Oracle is on a mission to become the 'Netflix of AI'

Oracle is on a mission to become the ‘Netflix of AI’

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Viewers tuning into Netflix to watch the popular “Squid Game” or “Ginny & Georgia” probably don’t equate the experience with building AI models using enterprise tools, but one tech company executive says his company has a mission to change that.

“Netflix brought shows in ‘as is,’ and they gave them the Netflix value,” said Elad Ziklik (pictured), vice president of AI and data science services at Oracle Corp. “I want to bring the best AI software and hardware to Oracle Cloud Infrastructure and do a fulfillment by Oracle on that. You’ll get the Oracle security and identity and single bill and everything you’d expect from a company like Oracle. We are looking to become the Netflix of AI.”

Ziklik spoke with theCUBE industry analyst Dave Vellante during an exclusive broadcast on theCUBE, SiliconANGLE Media’s livestreaming studio. They discussed Oracle’s automation strategy and how evolving technologies, such as ChatGPT, will revolutionize AI applications for business.

Solving business problems

Over the past several years, Oracle has pursued a machine learning strategy to drive automation in Oracle’s database portfolio. AI has been integrated into many of Oracle’s business applications, and the company’s MySQL HeatWave platform has in-database machine learning among its many features.

“We’ve developed a full suite of machine learning and AI services for pretty much every use case that you would expect right now, from applying natural language processing to understanding customer support tickets or social media,” Ziklik said. “What most customers want is business AI. They just want the business problem solved by applying AI to it. Our focus is making it easy for customers to apply AI where they need to, in the right business context.”

In October, Nvidia Corp. and Oracle jointly announced an agreement to add tens of thousands of Nvidia GPUs to Oracle’s AI infrastructure. The agreement included the H100, Nvidia’s fourth-generation premier purpose-built AI processor.

“We’re going to be first to onboard the new Nvidia H100s, the new super powerful GPUs for large language model training,” Ziklik said. “This recent partnership with Nvidia is another step in bringing the best AI infrastructure capabilities into this platform so you can build any type of machine learning workflow or AI model on Oracle Cloud.”

Year of the chatbot

Oracle’s ambitious plans for enterprise AI are part of a broader evolution within the technology world, where 2023 is shaping up to be the “Year of the Chatbot.” AI-fueled chatbot technology is drawing the attention of mainstream media, thanks in part to recent publicity surrounding OpenAI’s ChatGPT.

“General purpose bots are interesting but still limited,” Ziklik said. “It’s about task completion. If I want to automate my expense report processing today inside Oracle, we have a chatbot where I can submit my expenses. The key is around managing the right expectations of what this thing is capable of doing.”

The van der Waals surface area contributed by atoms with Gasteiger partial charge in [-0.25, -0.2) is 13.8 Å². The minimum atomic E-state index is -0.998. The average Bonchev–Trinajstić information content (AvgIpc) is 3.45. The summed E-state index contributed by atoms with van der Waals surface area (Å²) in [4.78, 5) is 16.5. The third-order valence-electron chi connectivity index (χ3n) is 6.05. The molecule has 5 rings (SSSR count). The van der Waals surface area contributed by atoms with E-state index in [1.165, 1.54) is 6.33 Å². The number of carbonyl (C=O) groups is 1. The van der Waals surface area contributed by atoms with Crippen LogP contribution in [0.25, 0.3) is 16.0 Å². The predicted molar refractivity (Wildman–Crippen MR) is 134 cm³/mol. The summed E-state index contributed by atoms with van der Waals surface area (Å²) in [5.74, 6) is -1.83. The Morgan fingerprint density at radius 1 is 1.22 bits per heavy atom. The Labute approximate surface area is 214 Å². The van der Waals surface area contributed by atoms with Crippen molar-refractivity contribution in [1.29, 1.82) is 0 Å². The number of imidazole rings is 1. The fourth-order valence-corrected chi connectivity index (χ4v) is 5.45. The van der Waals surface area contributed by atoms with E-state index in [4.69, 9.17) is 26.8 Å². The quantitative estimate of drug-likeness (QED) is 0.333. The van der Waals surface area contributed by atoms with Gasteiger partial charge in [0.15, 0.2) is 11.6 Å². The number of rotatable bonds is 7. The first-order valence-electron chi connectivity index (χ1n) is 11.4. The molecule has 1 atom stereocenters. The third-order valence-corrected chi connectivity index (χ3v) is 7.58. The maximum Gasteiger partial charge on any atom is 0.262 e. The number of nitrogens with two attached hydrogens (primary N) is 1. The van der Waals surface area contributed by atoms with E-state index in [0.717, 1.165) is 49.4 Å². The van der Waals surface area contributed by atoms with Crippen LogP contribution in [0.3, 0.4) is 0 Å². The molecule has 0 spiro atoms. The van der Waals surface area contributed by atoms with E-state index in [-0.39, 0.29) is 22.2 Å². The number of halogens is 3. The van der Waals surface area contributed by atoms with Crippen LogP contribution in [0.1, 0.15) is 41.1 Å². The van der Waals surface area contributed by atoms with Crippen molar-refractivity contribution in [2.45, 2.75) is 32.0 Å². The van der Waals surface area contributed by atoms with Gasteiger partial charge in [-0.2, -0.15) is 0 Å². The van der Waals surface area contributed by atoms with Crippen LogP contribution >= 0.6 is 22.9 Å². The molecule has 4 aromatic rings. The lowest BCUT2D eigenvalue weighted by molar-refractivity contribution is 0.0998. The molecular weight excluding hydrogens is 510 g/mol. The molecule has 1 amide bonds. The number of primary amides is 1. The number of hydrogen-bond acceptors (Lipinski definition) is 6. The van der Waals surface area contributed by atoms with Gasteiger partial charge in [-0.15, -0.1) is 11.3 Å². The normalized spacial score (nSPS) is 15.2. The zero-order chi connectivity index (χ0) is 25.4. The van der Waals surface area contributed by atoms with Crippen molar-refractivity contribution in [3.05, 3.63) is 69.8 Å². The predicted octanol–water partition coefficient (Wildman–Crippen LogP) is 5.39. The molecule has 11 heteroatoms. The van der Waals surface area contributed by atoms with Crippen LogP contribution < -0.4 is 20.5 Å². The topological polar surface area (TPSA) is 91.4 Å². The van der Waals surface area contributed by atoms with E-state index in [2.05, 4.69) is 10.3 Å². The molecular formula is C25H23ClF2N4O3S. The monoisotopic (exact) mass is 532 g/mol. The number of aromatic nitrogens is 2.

Ziklik recalled a telco customer he worked with to implement a chatbot that became the only choice to interact with customers using language translation. The technology wasn’t perfect, and the company heard about it.

“Customers said: ‘This technology sucks, it’s not good, I hate it, I hate your company, I hate your support,,’” Ziklik said.

But when offered a choice between waiting four hours to speak to a live person or an immediately available chatbot that understood the user’s language, the response became overwhelmingly positive.

“The feedback, even though it was the exact same technology, was amazing,” Ziklik recalled. “The key lesson I picked up from this experience was it was all about the right expectation and working around the right use case.”

Is ChatGPT the killer app for the right use case? OpenAI’s technology has proven adept at generating believable content, yet Ziklik noted that ChatGPT’s reliability may not yet be ready for prime time.

“Right now it is a complete black box that sometimes produces magic and sometimes produces just nonsense,” Ziklik said. “We will start seeing this type of app solving for specific business problems. In the next 6, 12, 24 months, this will start getting more dependable, and it’s going to change how industries are being managed.”

Meanwhile, Oracle has concentrated on building up its AI practice with a specific focus on the healthcare industry. Near the end of 2021, the company acquired healthcare technology giant Cerner Corp. for $28 billion.

“We truly are looking to become the leader in AI for healthcare,” Ziklik said. “If you have a business problem you want to apply AI to solve, we want to be your platform.”

Here’s the complete video interview with Oracle’s Elad Ziklik:

Photo: SiliconANGLE

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